Earlier this year, as part of a broader pressure campaign on Venezuela, international scrutiny on the Maduro regime’s central bank transfers were shown. Seeking to shore up the government’s liquidity, Caracas began selling gold, first in the form of unrefined production from small-scale mining, before escalating to the central bank’s gold reserves. Noor Capital, based in Abu Dhabi, purchased 3 tonnes of gold in January, before halting further transfers, despite Venezuelan ambitions to sell as much as 29 tonnes. Reporting at the time signaled that buyers in the UAE were interested in paying for the gold with cash in euros as opposed to dollars. In small-scale transfers such as these, which are of utmost importance to their authoritarian benefactors, the euro can be a useful vehicle currency in manners akin to those of the dollar.

For non-state actors, the euro’s benefits can be even larger due to these groups’ partial independence from the dollar and the formal financial system. In Africa, al-Qaeda in the Islamic Maghreb (AQIM) benefited from kidnapping-for-ransom operations, a practice encouraged by Europeans’ willingness to pay ransoms in euros. In the past, these kidnappings have affected diplomats, aid workers, and tourists. In addition to these euro-denominated ransom payments and narcotics trafficking, the exploitation of Sahel’s geographic position between Latin America and Europe earned AQIM the monicker of being al-Qaeda’s “wealthiest affiliate.” For a non-state actor seeking to raise funds and operating using alternative payment mechanisms like hawala, the financial underpinnings of the dollar are less important than the ability to simply transfer hard currency across borders.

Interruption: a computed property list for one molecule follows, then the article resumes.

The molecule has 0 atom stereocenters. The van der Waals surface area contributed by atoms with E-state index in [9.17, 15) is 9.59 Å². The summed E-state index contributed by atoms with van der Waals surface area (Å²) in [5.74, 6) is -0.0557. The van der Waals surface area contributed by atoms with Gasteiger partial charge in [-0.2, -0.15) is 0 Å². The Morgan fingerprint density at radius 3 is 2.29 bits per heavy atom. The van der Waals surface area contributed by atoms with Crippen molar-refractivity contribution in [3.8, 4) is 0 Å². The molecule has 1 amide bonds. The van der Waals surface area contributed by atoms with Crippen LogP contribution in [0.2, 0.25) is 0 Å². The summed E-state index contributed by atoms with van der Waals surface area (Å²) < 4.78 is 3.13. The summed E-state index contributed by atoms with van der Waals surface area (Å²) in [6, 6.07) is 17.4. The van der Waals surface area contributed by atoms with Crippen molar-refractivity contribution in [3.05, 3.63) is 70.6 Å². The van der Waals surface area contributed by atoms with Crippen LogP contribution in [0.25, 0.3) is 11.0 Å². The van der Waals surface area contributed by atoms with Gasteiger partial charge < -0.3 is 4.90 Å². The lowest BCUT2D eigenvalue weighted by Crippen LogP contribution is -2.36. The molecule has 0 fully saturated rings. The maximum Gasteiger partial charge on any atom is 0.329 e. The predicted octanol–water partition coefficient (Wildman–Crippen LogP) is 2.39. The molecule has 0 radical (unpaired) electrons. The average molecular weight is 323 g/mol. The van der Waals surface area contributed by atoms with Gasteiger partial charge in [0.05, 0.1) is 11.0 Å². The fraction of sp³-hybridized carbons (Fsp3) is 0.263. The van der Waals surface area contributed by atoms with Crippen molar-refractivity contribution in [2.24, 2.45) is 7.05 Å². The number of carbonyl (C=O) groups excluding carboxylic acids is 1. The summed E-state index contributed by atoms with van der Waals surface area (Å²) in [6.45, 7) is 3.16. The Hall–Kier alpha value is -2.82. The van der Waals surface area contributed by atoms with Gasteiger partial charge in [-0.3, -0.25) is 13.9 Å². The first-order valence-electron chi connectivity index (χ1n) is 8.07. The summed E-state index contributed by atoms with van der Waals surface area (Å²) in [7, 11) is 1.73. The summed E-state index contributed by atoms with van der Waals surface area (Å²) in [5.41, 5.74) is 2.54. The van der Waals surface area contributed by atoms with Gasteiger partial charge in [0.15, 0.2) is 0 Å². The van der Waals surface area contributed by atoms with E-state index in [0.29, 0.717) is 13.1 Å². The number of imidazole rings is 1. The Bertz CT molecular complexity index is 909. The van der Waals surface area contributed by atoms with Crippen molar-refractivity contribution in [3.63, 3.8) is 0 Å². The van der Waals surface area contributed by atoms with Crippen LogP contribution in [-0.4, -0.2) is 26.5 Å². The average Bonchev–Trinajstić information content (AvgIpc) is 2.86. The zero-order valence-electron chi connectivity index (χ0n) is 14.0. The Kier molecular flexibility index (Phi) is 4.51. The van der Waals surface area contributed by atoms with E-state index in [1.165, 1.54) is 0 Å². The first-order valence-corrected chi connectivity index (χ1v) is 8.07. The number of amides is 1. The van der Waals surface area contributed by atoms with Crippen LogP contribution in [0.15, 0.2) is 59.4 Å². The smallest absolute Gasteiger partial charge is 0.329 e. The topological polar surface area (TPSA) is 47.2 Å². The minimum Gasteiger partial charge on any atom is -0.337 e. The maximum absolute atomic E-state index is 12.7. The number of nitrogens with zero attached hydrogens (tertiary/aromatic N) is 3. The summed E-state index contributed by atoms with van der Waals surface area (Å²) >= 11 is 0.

With the recent change of leadership at the European Central Bank last week, the euro likely has a bright future ahead of itself. Christine Lagarde, a former French finance minister and managing director of the International Monetary Fund (IMF), stood out from her rivals, including Francois Villeroy de Galhau, the head of the French National Bank, and Jens Weidmann, the head of the Bundesbank, with a background outside of central banking.

In this regard, she may rely more on her chief economist, Philip Lane, than Mario Draghi did; however, her selection reflects how many of the euro’s economic issues are rooted in the politics of the Eurozone and will need, in some part, political solutions. For instance, there will be no European Deposit Insurance Scheme without some assuaging of German anxieties regarding the potential need for cross-border transfers. In these types of discussions, Madame Lagarde’s leadership of the IMF during the Eurozone Sovereign Debt Crisis makes her arguably the most credible actor on the stage to advocate for reforming the Eurozone. From Washington’s perspective, there is no reason to oppose a strong and stable Eurozone, even if it comes at some cost to the dollar’s role in international transactions. 

Much to the Kremlin’s chagrin, economic stability in Western Europe can be a potent antidote to the rise of toxic populist politics on the continent if it supports political cohesion in the European Union and in NATO.

Statements and views expressed in this commentary are solely those of the author and do not imply endorsement by Harvard University, Harvard Kennedy School, or the Belfer Center for Science and International Affairs.

Michael B. Greenwald is a fellow at Harvard Kennedy School's Belfer Center for Science and International Affairs. He is also a senior adviser to Atlantic Council President and Chief Executive Officer Frederick Kempe and an adjunct professor at Boston University. From 2015-2017, Greenwald served as the US Treasury attaché to Qatar and Kuwait.

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For Academic Citation: Greenwald, Michael.“INSTEX: The Future of the Euro.” Belfer Center for Science and International Affairs, Harvard Kennedy School, July 9, 2019.